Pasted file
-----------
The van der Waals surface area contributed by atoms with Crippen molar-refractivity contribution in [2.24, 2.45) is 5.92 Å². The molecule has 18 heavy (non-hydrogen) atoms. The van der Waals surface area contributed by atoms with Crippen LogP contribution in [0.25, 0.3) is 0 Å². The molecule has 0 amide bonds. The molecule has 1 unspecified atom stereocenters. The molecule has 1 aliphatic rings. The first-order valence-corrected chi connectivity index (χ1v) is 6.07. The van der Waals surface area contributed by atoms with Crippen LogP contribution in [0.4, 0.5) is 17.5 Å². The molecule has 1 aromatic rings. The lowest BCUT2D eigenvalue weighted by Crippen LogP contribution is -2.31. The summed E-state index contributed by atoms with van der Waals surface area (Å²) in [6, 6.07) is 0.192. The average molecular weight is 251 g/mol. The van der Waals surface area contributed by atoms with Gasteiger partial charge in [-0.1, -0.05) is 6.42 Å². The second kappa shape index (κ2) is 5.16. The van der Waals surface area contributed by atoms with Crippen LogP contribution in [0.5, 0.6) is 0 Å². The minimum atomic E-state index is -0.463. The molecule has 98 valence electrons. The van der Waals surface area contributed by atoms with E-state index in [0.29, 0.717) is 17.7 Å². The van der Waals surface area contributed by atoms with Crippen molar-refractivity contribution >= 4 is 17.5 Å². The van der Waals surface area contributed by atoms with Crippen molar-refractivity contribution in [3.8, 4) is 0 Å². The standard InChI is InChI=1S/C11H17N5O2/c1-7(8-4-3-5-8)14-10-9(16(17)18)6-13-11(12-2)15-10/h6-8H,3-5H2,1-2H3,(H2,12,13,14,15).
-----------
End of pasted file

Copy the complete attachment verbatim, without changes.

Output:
The van der Waals surface area contributed by atoms with Crippen molar-refractivity contribution in [2.24, 2.45) is 5.92 Å². The molecule has 18 heavy (non-hydrogen) atoms. The van der Waals surface area contributed by atoms with Crippen LogP contribution in [0.25, 0.3) is 0 Å². The molecule has 0 amide bonds. The molecule has 1 unspecified atom stereocenters. The molecule has 1 aliphatic rings. The first-order valence-corrected chi connectivity index (χ1v) is 6.07. The van der Waals surface area contributed by atoms with Crippen LogP contribution in [0.4, 0.5) is 17.5 Å². The molecule has 1 aromatic rings. The lowest BCUT2D eigenvalue weighted by Crippen LogP contribution is -2.31. The summed E-state index contributed by atoms with van der Waals surface area (Å²) in [6, 6.07) is 0.192. The average molecular weight is 251 g/mol. The van der Waals surface area contributed by atoms with Gasteiger partial charge in [-0.1, -0.05) is 6.42 Å². The second kappa shape index (κ2) is 5.16. The van der Waals surface area contributed by atoms with Crippen LogP contribution in [0.5, 0.6) is 0 Å². The minimum atomic E-state index is -0.463. The molecule has 98 valence electrons. The van der Waals surface area contributed by atoms with E-state index in [0.29, 0.717) is 17.7 Å². The van der Waals surface area contributed by atoms with Crippen molar-refractivity contribution >= 4 is 17.5 Å². The van der Waals surface area contributed by atoms with Crippen molar-refractivity contribution in [3.8, 4) is 0 Å². The standard InChI is InChI=1S/C11H17N5O2/c1-7(8-4-3-5-8)14-10-9(16(17)18)6-13-11(12-2)15-10/h6-8H,3-5H2,1-2H3,(H2,12,13,14,15).